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Liz Byrski Books In Order

Publication Order of Standalone Novels

Gang of Four (2004)Hardcover  Paperback  Kindle
Food, Sex and Money (2005)Hardcover  Paperback  Kindle
Belly Dancing for Beginners (2006)Hardcover  Paperback  Kindle
Trip of a Lifetime (2008)Hardcover  Paperback  Kindle
Bad Behaviour (2009)Hardcover  Paperback  Kindle
Last Chance Café (2011)Hardcover  Paperback  Kindle
Family Secrets (2014)Hardcover  Paperback  Kindle
A Month of Sundays (2018)Hardcover  Paperback  Kindle

Publication Order of Non-Fiction Books

Behind The Bedroom Door (1984)Hardcover  Paperback  Kindle
Under The Influence (1989)Hardcover  Paperback  Kindle
Pills, Potions, People (1989)Hardcover  Paperback  Kindle
Facing Cancer (1989)Hardcover  Paperback  Kindle
Spectacular Australian Sea Rescues (1998)Hardcover  Paperback  Kindle
The Way Ahead (1998)Hardcover  Paperback  Kindle
Western Australia (1999)Hardcover  Paperback  Kindle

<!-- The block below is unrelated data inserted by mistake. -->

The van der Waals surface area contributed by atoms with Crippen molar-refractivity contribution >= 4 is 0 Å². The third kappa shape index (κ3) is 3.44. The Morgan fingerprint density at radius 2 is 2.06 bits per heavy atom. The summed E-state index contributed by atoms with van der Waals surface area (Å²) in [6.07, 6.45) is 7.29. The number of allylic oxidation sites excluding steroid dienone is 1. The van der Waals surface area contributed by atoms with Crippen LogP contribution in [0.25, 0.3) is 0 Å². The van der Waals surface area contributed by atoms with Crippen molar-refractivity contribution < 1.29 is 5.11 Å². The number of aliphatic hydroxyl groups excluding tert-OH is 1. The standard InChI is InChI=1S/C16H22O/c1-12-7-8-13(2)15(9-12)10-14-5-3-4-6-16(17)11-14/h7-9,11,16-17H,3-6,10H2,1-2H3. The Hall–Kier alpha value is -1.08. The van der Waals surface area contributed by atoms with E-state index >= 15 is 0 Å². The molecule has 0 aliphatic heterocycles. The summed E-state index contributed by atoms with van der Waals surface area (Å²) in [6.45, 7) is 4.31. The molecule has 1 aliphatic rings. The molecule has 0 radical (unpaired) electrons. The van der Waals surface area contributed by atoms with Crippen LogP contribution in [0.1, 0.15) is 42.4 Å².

Speaking Out (1999)Hardcover  Paperback  Kindle
Remember Me (2000)Hardcover  Paperback  Kindle
Getting On (2012)Hardcover  Paperback  Kindle
In Love and War (2015)Hardcover  Paperback  Kindle
Purple Prose (2015)Hardcover  Paperback  Kindle
Women of a Certain Rage (2021)Hardcover  Paperback  Kindle

Liz Byrski is an Australian literature and fiction author and media personality with more than five decades of experience in the Australian and British media. She has authored more than ten novels and over a dozen nonfiction works and her work has been featured in international and national magazines and newspapers. During the 1990s, she was executive producer and broadcaster in Perth, where she worked with ABC Radio before she was hired as an advisor to one of the ministers in the State government of Western Australia. Liz went to the Notre Dame Convent in Surrey from where she graduated in 1960 before she proceeded to Crawley College and the Wall Hall College of Education from where she would get her doctorate on feminist popular fiction. Byrski got her first job working as a secretary for a small firm of exterminators in Sussex at the very young age of 16. She would then move on work on the Horley Advertiser, an affiliate of Surrey Mirror Newspapers as a journalist before she got a job working at the Curtin University’s Faculty of Humanities as an Associate Professor. Liz decided to take freelance writing when she had a lot of time on her hands when she started a family.